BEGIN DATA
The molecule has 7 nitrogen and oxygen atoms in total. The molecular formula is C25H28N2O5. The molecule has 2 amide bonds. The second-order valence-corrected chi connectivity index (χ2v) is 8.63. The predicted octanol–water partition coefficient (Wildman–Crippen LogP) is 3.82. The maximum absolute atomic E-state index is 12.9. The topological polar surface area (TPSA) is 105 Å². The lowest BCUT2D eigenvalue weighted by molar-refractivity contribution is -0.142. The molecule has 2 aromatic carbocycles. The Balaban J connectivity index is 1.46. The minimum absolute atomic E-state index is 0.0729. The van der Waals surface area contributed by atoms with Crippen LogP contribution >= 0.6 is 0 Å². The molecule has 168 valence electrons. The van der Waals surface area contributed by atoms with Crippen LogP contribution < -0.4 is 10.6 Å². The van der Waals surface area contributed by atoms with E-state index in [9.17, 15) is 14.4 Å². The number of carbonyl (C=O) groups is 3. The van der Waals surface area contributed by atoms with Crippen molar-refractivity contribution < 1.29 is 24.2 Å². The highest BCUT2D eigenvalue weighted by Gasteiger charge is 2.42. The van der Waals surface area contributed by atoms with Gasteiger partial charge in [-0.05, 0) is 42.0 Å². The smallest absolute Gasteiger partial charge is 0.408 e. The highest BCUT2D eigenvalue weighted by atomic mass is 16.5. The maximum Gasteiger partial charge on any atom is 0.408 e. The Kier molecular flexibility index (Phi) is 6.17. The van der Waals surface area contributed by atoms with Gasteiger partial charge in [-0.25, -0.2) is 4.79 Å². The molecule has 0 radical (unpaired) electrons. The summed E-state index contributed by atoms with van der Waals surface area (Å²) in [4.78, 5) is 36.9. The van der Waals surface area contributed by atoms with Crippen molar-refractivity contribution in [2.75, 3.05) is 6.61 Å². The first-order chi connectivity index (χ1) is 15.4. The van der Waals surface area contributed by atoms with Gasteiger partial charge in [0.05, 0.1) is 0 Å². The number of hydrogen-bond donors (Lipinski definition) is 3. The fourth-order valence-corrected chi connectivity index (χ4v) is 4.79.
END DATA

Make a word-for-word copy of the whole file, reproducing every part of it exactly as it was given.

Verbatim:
The molecule has 7 nitrogen and oxygen atoms in total. The molecular formula is C25H28N2O5. The molecule has 2 amide bonds. The second-order valence-corrected chi connectivity index (χ2v) is 8.63. The predicted octanol–water partition coefficient (Wildman–Crippen LogP) is 3.82. The maximum absolute atomic E-state index is 12.9. The topological polar surface area (TPSA) is 105 Å². The lowest BCUT2D eigenvalue weighted by molar-refractivity contribution is -0.142. The molecule has 2 aromatic carbocycles. The Balaban J connectivity index is 1.46. The minimum absolute atomic E-state index is 0.0729. The van der Waals surface area contributed by atoms with Crippen LogP contribution >= 0.6 is 0 Å². The molecule has 168 valence electrons. The van der Waals surface area contributed by atoms with Crippen LogP contribution < -0.4 is 10.6 Å². The van der Waals surface area contributed by atoms with E-state index in [9.17, 15) is 14.4 Å². The number of carbonyl (C=O) groups is 3. The van der Waals surface area contributed by atoms with Crippen molar-refractivity contribution < 1.29 is 24.2 Å². The highest BCUT2D eigenvalue weighted by Gasteiger charge is 2.42. The van der Waals surface area contributed by atoms with Gasteiger partial charge in [-0.05, 0) is 42.0 Å². The smallest absolute Gasteiger partial charge is 0.408 e. The highest BCUT2D eigenvalue weighted by atomic mass is 16.5. The maximum Gasteiger partial charge on any atom is 0.408 e. The Kier molecular flexibility index (Phi) is 6.17. The van der Waals surface area contributed by atoms with Gasteiger partial charge in [-0.25, -0.2) is 4.79 Å². The molecule has 0 radical (unpaired) electrons. The summed E-state index contributed by atoms with van der Waals surface area (Å²) in [4.78, 5) is 36.9. The van der Waals surface area contributed by atoms with Crippen molar-refractivity contribution in [2.75, 3.05) is 6.61 Å². The first-order chi connectivity index (χ1) is 15.4. The van der Waals surface area contributed by atoms with Gasteiger partial charge in [0.05, 0.1) is 0 Å². The number of hydrogen-bond donors (Lipinski definition) is 3. The fourth-order valence-corrected chi connectivity index (χ4v) is 4.79.